Associated Press

MINNEAPOLIS — A Minnesota district judge has issued a temporary restraining ordered against the Hubbard County sheriff, ruling that the county must stop obstructing access to a property used by opponents of Enbridge’s Line 3 pipeline project.

The Star Tribune reports Winona LaDuke, White Earth Ojibwe, and Tara Houska, Couchiching First Nation, two leaders of protests against the oil pipeline, recently sued Hubbard County and Sheriff Cory Aukes for repeatedly blocking a driveway to a home near Menahga in north-central Minnesota.

The property is one of several camps near the pipeline route used by water protectors.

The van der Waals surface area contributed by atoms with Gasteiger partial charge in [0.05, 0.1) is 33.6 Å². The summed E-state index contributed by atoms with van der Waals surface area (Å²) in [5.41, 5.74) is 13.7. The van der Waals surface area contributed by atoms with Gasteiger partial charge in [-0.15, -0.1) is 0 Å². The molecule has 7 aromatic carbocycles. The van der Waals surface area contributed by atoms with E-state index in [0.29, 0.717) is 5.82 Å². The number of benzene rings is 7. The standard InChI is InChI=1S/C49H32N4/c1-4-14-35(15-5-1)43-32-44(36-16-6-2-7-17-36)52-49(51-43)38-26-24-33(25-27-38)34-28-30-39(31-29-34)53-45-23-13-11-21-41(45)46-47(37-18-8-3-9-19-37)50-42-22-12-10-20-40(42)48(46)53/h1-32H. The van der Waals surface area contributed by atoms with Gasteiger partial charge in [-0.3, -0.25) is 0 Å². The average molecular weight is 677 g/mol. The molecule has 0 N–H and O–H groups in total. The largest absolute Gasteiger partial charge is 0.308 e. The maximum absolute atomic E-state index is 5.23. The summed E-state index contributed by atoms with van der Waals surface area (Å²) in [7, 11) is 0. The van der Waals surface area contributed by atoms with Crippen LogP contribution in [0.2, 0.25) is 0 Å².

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Tara Houska, citizen of Couchiching First Nation. (Photo courtesy of Giniw Collective and Indigenous Environmental Network)

Houska, the house’s tenant and caretaker, and LaDuke say that on June 28, Sheriff’s Office squad cars arrived at the home, and its occupants were told their driveway would soon be “barricaded.” Sheriffs’ deputies have continued to obstruct access to the property, the lawsuit said.

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Austad ordered the authorities to stop “barricading, obstructing or otherwise interfering with access to the property.” Deputies also must stop issuing citations or arresting people for their presence on the driveway unless they have a valid warrant.

Aukes said he will appeal the judge’s order and that deputies “are not blocking” the driveway.

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